Platini and UEFA face legal action

Michel Platini seems to have assumed he'd be welcomed to UEFA
with open arms and be given the mandate to do pretty much as he pleases. That's
not quite how it looks like turning out for the new president of Europe's
current football governing body.

Yesterday he was assuming that the members of the powerful
G14 group – 18 of Europe's biggest clubs – would ditch their organisation. Platini
got into his position of power at UEFA by promising the smaller nations they
would be guaranteed a place in the group stages rather than having to qualify.
Of course that causes some of the bigger teams to risk missing out, with
countries currently getting four places being cut back to three or less. G14
are more likely to close ranks and ditch UEFA than they are to ditch the G14

Today he is reading about a threat of legal action against
his poorly-run organisation. Rather than sitting back and accepting UEFA's view
that it's ok to be locked out of a game he'd paid for and that it should all be
blamed on a minority of fans, Paul Gregory is angry and looking for
compensation. Platini is getting a warning to wake up. If Platini has any sense
he'll do all he can to compensate those who missed out, at least this year he
can blame the errors on the actions of his predecessors. He isn't a popular
choice as president; he needs to avoid sitting back and assuming people
actually like his ideas.

Mr Gregory, and two friends, spent £2370 on flights, hotel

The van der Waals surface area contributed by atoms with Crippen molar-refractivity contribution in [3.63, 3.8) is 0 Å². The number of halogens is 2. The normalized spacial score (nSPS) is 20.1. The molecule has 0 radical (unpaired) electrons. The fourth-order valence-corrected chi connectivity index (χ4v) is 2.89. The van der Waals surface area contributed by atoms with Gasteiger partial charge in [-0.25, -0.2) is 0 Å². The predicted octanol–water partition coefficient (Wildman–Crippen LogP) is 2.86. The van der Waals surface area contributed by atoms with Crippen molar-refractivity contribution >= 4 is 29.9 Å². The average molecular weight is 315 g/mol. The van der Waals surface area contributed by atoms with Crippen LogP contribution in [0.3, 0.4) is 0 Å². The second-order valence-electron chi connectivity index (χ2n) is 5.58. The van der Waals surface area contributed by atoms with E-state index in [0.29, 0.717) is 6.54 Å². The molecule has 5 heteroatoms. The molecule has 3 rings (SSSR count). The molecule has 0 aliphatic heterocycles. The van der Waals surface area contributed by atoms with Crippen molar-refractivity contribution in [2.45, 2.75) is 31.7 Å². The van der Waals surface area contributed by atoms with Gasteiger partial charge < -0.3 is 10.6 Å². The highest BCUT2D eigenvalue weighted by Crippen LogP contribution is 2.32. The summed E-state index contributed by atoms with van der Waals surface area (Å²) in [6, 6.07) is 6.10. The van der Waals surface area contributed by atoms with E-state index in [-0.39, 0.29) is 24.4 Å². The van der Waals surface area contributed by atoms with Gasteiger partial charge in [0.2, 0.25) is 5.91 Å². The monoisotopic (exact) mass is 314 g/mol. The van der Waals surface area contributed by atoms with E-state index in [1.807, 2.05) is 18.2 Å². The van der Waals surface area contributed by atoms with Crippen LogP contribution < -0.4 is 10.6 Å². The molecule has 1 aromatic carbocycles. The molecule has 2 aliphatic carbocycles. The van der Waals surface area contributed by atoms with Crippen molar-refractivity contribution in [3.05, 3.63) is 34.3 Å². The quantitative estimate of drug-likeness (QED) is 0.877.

and match tickets for the final last week. Not only did they fail to get in to
see what they'd paid all that money to see, they suffered an ordeal that
Platini should be ashamed of.

Rather than sit back and let UEFA off the hook, he decided
to write to them, in fact he wrote to Platini: "I would like this to be
reimbursed by UEFA,'' he wrote, in reference to the money he'd spent, "It's the
least you can do for putting our lives at risk. If this is not forthcoming we
intend to take action against UEFA through the British judicial system, and
through the European Courts if necessary. It was only through good luck that UEFA
avoided deaths."

He explained what the ordeal was: "As a former shareholder
in Liverpool FC I am the recipient of three €140 tickets for the Champions
League final. All are still unused as we were refused entry into the stadium. I
was herded, tear-gassed, kicked and baton-charged by riot police outside the
stadium for the hour leading up to kick-off and way beyond. As the organising
body, UEFA has a duty of care towards its legitimate ticket-holders in just the
same way as any corporate body has towards its customers. This duty of care
extends to having systems in place to deny entry to the stadium to non-ticket
holders. Demonstrably these systems were not in place."

Mr Gregory is aware that some Liverpool fans should be
ashamed of themselves for their actions, but rightly points out that UEFA
should have ensured that a few idiots couldn't spoil the enjoyment of the
majority: "While unsavoury elements of the Liverpool fans must take
responsibility for their actions, so must UEFA take responsibility for its
shortcomings. UEFA appears to have planned for a genteel corporate networking
event. It took its eye off the ball and forgot about a football match between
two of Europe's largest and most passionately supported football clubs, despite
warnings weeks ahead forged tickets were likely to be in circulation."

As Mr Gregory explains, forged tickets weren't even
necessary for fans to use to con their way in: "Not only did thousands gain
entry to the stadium with amateurish, photo-copied forgeries (some not even
bothering to print the reverse side of the ticket!) but, incredibly, some fans
simply walked into the stadium with no ticket at all – forged or legitimate!